Beavers end Cougars' 'corner turn'

It's a sportswriting cliché to take a single game, superimpose a racing metaphor on it and then assert a team is "turning the corner." The cliché part is bad enough. The near-certainty of a premature declaration is far more insidious.

On Friday, the Pac-12 blog wrote this: "Cougars, Beavers on opposite paths."

It was genius. See how it remains true on Sunday!

Only, of course, now the positions have reversed. Oregon State is turning onto a more pleasant road -- perhaps Robert Frost's "one less traveled by"? -- after a 44-21 pounding of Washington State in Seattle. And the Cougars clearly took a wrong turn on their way to Easy Street.

They may reverse again, of course. That's sports. But three consecutive losses have (again) provoked discussion about Cougars coach Paul Wulff's job status, while 376 yards and four touchdowns from Oregon State QB Sean Mannion probably have Beavers fans raising an optimistic eyebrow.

The Cougars have now lost a pair of must-win games that appeared winnable: at UCLA and against Oregon State. The only game ahead that appears to be a favorable matchup is Utah's visit to Pullman. And four wins probably won't be enough for Wulff. He's going to need an upset. Or two.

And what appeared to be a boon -- the quick healing of QB Jeff Tuel while backup Marshall Lobbestael played well in his stead -- now seems like a distraction. Tuel hasn't been sharp since returning and was knocked out of the game with a left shoulder injury of uncertain severity.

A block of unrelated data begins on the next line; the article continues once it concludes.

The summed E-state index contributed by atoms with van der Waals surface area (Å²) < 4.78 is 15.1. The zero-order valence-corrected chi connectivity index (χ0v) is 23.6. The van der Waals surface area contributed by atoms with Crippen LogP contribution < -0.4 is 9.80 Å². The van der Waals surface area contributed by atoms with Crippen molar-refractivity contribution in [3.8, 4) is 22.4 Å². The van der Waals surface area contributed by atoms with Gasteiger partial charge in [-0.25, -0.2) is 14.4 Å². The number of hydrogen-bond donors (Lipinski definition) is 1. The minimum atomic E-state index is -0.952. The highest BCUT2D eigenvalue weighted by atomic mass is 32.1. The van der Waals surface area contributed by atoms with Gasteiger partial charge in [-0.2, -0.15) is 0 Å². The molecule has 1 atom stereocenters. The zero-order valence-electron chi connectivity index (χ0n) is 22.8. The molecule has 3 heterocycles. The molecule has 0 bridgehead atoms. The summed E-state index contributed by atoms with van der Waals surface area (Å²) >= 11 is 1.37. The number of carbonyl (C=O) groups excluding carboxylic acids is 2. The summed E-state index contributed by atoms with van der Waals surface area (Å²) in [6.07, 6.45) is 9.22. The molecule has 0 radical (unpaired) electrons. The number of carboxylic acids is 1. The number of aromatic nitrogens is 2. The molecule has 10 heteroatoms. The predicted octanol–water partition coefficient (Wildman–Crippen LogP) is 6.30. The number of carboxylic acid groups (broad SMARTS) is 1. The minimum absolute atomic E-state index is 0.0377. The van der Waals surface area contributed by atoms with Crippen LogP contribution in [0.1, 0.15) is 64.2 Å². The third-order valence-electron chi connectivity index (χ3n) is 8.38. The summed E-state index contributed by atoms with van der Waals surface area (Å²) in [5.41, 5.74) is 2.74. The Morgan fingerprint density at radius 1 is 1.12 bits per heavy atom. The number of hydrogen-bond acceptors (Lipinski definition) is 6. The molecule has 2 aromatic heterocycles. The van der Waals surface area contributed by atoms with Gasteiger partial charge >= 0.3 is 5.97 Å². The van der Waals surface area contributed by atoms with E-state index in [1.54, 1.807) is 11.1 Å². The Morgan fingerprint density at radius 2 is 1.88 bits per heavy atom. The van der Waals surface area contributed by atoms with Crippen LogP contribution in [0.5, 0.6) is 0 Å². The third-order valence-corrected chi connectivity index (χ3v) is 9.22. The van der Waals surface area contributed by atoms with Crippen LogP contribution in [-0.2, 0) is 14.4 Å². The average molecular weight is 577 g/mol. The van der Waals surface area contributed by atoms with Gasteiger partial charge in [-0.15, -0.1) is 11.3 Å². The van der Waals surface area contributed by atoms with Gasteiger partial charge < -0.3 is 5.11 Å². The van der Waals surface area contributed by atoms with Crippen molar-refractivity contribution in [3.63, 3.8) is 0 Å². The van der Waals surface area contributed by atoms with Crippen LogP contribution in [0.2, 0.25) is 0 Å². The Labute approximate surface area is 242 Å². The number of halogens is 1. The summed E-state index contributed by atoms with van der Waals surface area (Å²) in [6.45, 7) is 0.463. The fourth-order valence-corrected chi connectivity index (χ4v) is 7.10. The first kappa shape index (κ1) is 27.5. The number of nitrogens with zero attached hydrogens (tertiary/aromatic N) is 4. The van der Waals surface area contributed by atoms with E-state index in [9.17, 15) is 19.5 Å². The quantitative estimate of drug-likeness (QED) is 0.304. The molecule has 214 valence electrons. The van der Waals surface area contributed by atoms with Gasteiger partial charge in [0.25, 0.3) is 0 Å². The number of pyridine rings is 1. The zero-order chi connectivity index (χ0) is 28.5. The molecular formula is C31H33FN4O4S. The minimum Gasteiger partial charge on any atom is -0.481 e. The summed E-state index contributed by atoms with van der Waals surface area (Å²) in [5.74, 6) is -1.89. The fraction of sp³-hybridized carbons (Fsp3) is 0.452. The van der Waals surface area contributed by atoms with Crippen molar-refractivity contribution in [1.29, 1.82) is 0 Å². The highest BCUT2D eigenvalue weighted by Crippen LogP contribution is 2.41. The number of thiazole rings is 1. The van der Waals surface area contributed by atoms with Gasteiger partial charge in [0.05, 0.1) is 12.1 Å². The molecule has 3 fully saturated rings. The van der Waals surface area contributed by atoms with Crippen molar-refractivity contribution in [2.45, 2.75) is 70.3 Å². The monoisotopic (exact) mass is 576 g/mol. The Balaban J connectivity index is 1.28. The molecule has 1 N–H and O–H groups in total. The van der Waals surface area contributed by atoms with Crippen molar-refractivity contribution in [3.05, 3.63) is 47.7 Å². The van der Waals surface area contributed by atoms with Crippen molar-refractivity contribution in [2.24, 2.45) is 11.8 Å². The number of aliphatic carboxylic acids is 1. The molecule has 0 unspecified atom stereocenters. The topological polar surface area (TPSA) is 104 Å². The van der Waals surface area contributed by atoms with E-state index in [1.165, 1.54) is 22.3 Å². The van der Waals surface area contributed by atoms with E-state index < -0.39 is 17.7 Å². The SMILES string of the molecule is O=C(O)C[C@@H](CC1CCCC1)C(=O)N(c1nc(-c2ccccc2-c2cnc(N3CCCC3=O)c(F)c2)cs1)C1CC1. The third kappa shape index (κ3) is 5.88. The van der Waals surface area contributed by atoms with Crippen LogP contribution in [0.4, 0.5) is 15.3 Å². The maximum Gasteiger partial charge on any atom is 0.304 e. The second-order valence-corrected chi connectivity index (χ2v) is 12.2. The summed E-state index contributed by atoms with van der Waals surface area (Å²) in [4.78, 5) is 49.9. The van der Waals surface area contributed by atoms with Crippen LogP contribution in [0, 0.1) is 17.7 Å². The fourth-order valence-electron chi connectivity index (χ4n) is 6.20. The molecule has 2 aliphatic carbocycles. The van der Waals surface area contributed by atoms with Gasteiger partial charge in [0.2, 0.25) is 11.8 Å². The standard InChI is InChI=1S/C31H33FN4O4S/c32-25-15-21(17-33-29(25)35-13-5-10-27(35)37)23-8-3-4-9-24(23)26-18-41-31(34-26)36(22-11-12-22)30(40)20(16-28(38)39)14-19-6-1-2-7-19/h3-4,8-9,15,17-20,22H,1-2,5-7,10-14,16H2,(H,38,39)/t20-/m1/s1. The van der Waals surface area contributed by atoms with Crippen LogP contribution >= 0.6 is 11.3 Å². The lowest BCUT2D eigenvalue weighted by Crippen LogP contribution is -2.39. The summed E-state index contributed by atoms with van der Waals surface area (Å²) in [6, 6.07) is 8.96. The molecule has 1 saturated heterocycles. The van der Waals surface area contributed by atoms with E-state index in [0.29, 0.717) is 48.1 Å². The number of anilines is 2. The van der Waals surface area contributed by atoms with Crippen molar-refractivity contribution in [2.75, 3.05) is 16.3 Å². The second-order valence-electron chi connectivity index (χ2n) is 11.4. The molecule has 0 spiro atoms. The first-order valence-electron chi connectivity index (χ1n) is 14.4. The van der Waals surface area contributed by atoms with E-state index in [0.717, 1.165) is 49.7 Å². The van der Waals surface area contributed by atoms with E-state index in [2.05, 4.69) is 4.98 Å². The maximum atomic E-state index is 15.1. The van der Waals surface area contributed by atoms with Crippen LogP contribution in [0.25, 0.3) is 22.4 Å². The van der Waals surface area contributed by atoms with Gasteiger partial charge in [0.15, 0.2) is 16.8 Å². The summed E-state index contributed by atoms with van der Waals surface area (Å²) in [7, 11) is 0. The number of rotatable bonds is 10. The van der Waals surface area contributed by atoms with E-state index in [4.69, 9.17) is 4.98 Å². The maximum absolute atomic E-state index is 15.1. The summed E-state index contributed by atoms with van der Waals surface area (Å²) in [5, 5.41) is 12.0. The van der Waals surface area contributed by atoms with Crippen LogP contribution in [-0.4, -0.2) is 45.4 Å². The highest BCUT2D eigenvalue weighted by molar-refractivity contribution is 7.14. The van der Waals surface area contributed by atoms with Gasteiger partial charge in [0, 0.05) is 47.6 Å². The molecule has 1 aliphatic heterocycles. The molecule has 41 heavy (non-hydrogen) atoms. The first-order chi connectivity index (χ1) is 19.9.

So who starts at QB at Oregon. And, really, does it matter?

As for Oregon State, it dominated both lines of scrimmage, despite missing defensive tackle Castro Masaniai and linebackers Cameron Collins and Feti Unga.

The Beavers scored on eight of nine possessions and rolled up 551 yards. RB Malcolm Agnew gave the Beavers a running game they've been lacking -- 103 of their 175 yards rushing -- and Mannion is doing more and more to justify his elevation over 2010 starter Ryan Katz.

Oregon State visits Utah on Saturday. Then the schedule's degree of difficulty ramps up considerably (Stanford, California, Washington, Oregon). The 2-5 Beavers' chances of rallying for a bowl berth are extremely remote.

But they are growing into this distinction: When matched with other desperate teams, they prevail.

On Oct. 8, they beat Arizona 37-27, and Wildcats coach Mike Stoops was fired the following Monday.

That's not going to happen with Wulff. But it's fair to say Saturday's game might be fingered in a few weeks as the moment when his tenure took a final turn.